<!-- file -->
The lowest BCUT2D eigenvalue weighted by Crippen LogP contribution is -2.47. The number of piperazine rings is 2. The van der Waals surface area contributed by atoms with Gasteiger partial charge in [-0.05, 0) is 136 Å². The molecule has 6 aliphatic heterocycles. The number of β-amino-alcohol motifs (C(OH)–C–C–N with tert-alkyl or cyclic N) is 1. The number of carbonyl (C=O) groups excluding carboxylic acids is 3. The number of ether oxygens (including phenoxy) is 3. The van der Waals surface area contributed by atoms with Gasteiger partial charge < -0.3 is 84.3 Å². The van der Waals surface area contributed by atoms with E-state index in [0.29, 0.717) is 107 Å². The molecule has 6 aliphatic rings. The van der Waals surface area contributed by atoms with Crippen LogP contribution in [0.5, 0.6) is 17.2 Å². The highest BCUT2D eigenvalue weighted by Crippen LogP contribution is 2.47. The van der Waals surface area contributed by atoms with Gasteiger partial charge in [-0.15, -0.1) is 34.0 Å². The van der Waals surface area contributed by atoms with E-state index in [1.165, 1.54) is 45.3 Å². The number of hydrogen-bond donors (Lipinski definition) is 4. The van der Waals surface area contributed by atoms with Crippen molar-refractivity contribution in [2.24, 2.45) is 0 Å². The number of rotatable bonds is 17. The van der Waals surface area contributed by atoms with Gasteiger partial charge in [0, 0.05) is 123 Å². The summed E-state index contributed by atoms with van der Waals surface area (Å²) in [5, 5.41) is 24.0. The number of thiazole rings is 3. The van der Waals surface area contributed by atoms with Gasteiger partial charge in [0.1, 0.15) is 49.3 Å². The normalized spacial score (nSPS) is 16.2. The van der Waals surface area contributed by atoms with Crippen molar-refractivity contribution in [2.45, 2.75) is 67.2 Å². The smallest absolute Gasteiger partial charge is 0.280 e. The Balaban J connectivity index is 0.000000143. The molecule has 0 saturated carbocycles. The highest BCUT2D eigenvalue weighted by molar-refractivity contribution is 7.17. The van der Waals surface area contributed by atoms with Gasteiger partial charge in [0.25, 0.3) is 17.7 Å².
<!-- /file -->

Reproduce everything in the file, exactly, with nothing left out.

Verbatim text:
The lowest BCUT2D eigenvalue weighted by Crippen LogP contribution is -2.47. The number of piperazine rings is 2. The van der Waals surface area contributed by atoms with Gasteiger partial charge in [-0.05, 0) is 136 Å². The molecule has 6 aliphatic heterocycles. The number of β-amino-alcohol motifs (C(OH)–C–C–N with tert-alkyl or cyclic N) is 1. The number of carbonyl (C=O) groups excluding carboxylic acids is 3. The number of ether oxygens (including phenoxy) is 3. The van der Waals surface area contributed by atoms with Gasteiger partial charge < -0.3 is 84.3 Å². The van der Waals surface area contributed by atoms with E-state index in [0.29, 0.717) is 107 Å². The molecule has 6 aliphatic rings. The van der Waals surface area contributed by atoms with Crippen LogP contribution in [0.5, 0.6) is 17.2 Å². The highest BCUT2D eigenvalue weighted by Crippen LogP contribution is 2.47. The van der Waals surface area contributed by atoms with Gasteiger partial charge in [-0.15, -0.1) is 34.0 Å². The van der Waals surface area contributed by atoms with E-state index in [1.165, 1.54) is 45.3 Å². The number of hydrogen-bond donors (Lipinski definition) is 4. The van der Waals surface area contributed by atoms with Crippen molar-refractivity contribution in [2.24, 2.45) is 0 Å². The number of rotatable bonds is 17. The van der Waals surface area contributed by atoms with Gasteiger partial charge in [0, 0.05) is 123 Å². The summed E-state index contributed by atoms with van der Waals surface area (Å²) in [5, 5.41) is 24.0. The number of thiazole rings is 3. The van der Waals surface area contributed by atoms with Gasteiger partial charge in [0.1, 0.15) is 49.3 Å². The normalized spacial score (nSPS) is 16.2. The van der Waals surface area contributed by atoms with Crippen molar-refractivity contribution in [2.45, 2.75) is 67.2 Å². The smallest absolute Gasteiger partial charge is 0.280 e. The Balaban J connectivity index is 0.000000143. The molecule has 0 saturated carbocycles. The highest BCUT2D eigenvalue weighted by molar-refractivity contribution is 7.17. The van der Waals surface area contributed by atoms with Gasteiger partial charge in [0.25, 0.3) is 17.7 Å².